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ProfNet Experts Available on Suicide Prevention, College Savings, More


ProfNet Experts Available on Suicide Prevention, College Savings, More

Also in This Edition: Jobs for Writers, Media Industry News

PR Newswire

NEW YORK, Aug. 17, 2018 /PRNewswire/ -- Below are experts from the ProfNet network who are available to discuss timely issues in your coverage area.


You can also submit a query to the hundreds of thousands of experts in our network – it's easy and free. Just fill out the query form to get started:


  • September is National Suicide Prevention Awareness Month
  • Death of Maryland Football Player Jordan McNair
  • One in Three Parents Expect Kids to Save $10K for College -- But Haven't Told Them Yet
  • The Average American Now Takes Less Vacation Time Than a Medieval Peasant
  • "How" and "Why" Work Differently In the Brain


  • US Culture Writer – The Independent (NY)
  • Story Editor – Barron's (NY)
  • Money & Politics Reporter – MarketWatch (DC)


  • Save Time and Money: 6 Tips to Maximize Your Video Production Budget
  • Convert Your Broadcast Voice to Print: 5 Tips From a Former TV Reporter
  • Blog Profiles: Yoga Blogs



September is National Suicide Prevention Awareness Month
Kelly Breeding
Executive Director
ART International
September is National Suicide Prevention Awareness Month. Individuals experiencing thoughts of suicide need to know that there is help. Accelerated Resolution Therapy, or ART, may be their answer. ART is an evidenced-based psychotherapy that has demonstrated proven results in treating individuals with mental health issues. The therapy, which continues to gain popularity nationwide, aims to resolve a traumatic memory through a combination of relaxation and memory visualization. This treatment provides effective relief from strong physical and emotional reactions associated with PTSD and other mental health issues in as few as one to five sessions, with the average being four sessions. Breeding can discuss why expanding the reach of this therapy is so important to her and the foundation she works for: "It is critical that we use September as a means to reach out to individuals who are affected by suicide. This is our opportunity to link individuals, who have thoughts of suicide, to treatment services that may be of help to them. Suicide is a serious issue and, for some, Accelerated Resolution Therapy may be the answer they're looking for. Accelerated Resolution Therapy is an evidenced-based psychotherapy that has demonstrated proven results in treating individuals with mental health issues."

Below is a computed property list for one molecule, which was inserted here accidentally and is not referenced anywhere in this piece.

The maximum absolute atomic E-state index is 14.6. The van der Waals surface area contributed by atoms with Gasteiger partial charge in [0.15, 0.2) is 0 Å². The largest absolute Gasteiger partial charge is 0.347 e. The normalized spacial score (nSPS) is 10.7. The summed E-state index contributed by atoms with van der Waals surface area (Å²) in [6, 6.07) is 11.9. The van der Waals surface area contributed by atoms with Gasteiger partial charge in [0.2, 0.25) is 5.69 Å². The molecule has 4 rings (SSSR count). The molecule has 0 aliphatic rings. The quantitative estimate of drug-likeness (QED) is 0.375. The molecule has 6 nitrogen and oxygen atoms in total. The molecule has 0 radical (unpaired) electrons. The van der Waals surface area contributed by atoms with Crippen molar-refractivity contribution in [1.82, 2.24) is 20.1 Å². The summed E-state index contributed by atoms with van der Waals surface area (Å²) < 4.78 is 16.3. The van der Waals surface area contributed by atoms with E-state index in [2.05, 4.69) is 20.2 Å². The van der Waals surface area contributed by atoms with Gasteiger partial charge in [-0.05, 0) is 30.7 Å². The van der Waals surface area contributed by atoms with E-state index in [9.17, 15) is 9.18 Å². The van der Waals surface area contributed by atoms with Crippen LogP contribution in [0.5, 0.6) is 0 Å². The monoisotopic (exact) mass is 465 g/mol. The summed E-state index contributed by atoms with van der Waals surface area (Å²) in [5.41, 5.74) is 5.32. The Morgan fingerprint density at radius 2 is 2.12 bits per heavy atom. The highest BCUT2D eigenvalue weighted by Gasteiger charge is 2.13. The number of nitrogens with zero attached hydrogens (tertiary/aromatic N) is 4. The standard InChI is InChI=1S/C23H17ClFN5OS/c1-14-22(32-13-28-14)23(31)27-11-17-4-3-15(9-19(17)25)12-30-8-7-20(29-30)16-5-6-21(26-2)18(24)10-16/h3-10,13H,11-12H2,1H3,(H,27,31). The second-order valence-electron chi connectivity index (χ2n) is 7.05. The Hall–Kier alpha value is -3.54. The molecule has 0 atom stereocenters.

Breeding is executive director of ART International, a foundation that is interested in expanding the reach of Accelerated Resolution Therapy. ART International specifically focuses on increasing the number of clinicians certified in this treatment. To do this, they are hosting more than 100 training sessions in the country this year to certify local therapists in this therapy. Breeding is a clinical social worker with extensive experience in building community partnerships, non-profit leadership, fundraising, and program development. Her clinical practice has afforded her the opportunity to work among diverse populations with a specialization in trauma and life transitions, as well as providing community out-reach for at-risk individuals and families. She earned her B.A. in Communications and her Master's degree in Social Work from the University of South Florida, and has been trained in mindfulness-based therapies and applied behavior analysis. She maintains a strong conviction for working with individuals involved in systems of care that face challenges throughout the context of their lives. In February 2016, Breeding was selected to be the executive director of ART International Training and Research, Inc. where she oversees all policies and procedures and strategic and operational responsibility for ART International's programs, expansion, and execution of its mission.